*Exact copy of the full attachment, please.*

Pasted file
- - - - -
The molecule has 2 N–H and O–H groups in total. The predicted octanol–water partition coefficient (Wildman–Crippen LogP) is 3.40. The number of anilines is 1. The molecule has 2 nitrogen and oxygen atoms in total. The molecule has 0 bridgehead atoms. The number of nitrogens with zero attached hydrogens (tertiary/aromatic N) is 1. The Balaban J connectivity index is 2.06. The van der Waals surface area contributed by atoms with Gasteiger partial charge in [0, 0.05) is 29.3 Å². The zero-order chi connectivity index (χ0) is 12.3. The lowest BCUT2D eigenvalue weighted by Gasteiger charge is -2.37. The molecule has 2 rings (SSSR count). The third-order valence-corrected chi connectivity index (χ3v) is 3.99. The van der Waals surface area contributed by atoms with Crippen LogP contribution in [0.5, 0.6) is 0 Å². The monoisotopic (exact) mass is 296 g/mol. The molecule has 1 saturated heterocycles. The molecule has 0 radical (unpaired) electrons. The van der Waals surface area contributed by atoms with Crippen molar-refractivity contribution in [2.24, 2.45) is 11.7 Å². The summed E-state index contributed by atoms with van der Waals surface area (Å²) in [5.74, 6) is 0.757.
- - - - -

The molecule has 2 N–H and O–H groups in total. The predicted octanol–water partition coefficient (Wildman–Crippen LogP) is 3.40. The number of anilines is 1. The molecule has 2 nitrogen and oxygen atoms in total. The molecule has 0 bridgehead atoms. The number of nitrogens with zero attached hydrogens (tertiary/aromatic N) is 1. The Balaban J connectivity index is 2.06. The van der Waals surface area contributed by atoms with Gasteiger partial charge in [0, 0.05) is 29.3 Å². The zero-order chi connectivity index (χ0) is 12.3. The lowest BCUT2D eigenvalue weighted by Gasteiger charge is -2.37. The molecule has 2 rings (SSSR count). The third-order valence-corrected chi connectivity index (χ3v) is 3.99. The van der Waals surface area contributed by atoms with Crippen LogP contribution in [0.5, 0.6) is 0 Å². The monoisotopic (exact) mass is 296 g/mol. The molecule has 1 saturated heterocycles. The molecule has 0 radical (unpaired) electrons. The van der Waals surface area contributed by atoms with Crippen molar-refractivity contribution in [2.24, 2.45) is 11.7 Å². The summed E-state index contributed by atoms with van der Waals surface area (Å²) in [5.74, 6) is 0.757.